Gregory Allen Howard To Script Tale Of Civil Rights Icon Fannie Lou Hamer For 1492
EXCLUSIVE: Remember the Titans scribe Gregory Allen Howard has teamed with Chris Columbus’ 1492 to tell the story of Fannie Lou Hamer, a sharecropper with a sixth-grade education who became an important voting-rights advocate and founded the first integrated political party in the South in mid-’60s Mississippi.
Hamer grew up in a family of 20 kids and picked cotton for most of her life. After going to a doctor to have a tumor removed, she discovered she was given a hysterectomy at age 47 by a white doctor, without her consent, because of a movement by the state to sterilize women to reduce the number of poor blacks in Mississippi. Hamer became a Civil Rights activist, surviving assassination attempts and a near-fatal beating to get her moment at the Democratic National Convention, where she challenged President Johnson in 1968 with her legendary, “Is This America?” speech. While LBJ hastily called a ruse press conference in the hope of diverting attention away from her speech, Hamer’s powerful words were widely broadcast and reverberated around the world. Howard, who studied Hamer’s accomplishments as a college student, has long been obsessed with bringing her story to the screen. Hamer died in 1977.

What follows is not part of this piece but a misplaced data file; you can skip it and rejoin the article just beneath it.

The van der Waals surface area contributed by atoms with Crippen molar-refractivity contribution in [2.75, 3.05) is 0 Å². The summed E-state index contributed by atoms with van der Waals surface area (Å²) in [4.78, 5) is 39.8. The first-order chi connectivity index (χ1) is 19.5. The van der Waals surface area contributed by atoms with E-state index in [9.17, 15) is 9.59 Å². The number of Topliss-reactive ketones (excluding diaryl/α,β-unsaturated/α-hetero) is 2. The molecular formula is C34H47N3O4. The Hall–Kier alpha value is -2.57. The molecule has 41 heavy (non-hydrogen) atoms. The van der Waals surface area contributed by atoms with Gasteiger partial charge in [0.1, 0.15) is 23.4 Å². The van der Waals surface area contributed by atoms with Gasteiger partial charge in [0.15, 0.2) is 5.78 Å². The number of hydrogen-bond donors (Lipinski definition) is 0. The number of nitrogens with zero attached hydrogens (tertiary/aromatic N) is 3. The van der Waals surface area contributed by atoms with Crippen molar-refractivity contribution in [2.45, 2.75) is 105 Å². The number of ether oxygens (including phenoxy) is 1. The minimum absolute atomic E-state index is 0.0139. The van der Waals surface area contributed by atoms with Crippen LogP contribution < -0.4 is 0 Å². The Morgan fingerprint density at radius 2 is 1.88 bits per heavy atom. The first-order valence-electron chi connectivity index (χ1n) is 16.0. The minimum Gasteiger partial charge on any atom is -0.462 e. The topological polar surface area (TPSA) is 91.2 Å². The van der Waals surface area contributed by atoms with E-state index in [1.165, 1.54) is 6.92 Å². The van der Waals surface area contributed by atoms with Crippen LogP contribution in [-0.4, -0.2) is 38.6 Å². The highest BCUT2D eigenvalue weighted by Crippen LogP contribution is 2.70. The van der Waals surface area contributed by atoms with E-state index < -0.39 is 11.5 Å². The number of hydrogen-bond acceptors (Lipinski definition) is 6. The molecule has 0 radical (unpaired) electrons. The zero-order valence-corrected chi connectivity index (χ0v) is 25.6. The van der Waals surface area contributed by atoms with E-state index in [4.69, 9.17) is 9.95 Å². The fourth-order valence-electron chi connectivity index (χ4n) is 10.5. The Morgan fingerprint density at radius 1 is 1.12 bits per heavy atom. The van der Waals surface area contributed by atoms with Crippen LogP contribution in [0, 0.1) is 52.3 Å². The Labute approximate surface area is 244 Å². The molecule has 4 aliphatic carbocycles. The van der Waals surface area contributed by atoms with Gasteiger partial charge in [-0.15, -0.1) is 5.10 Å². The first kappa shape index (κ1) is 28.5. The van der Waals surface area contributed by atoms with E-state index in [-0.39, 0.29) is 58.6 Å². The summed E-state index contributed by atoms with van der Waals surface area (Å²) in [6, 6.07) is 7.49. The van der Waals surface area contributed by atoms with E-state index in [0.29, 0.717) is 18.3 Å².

“Mrs. Hamer is arguably the greatest female political icon of the 20th century,” he said. “Because of her courage and inspiring words, she has earned a spot in the hearts of black America second only to Dr. King.”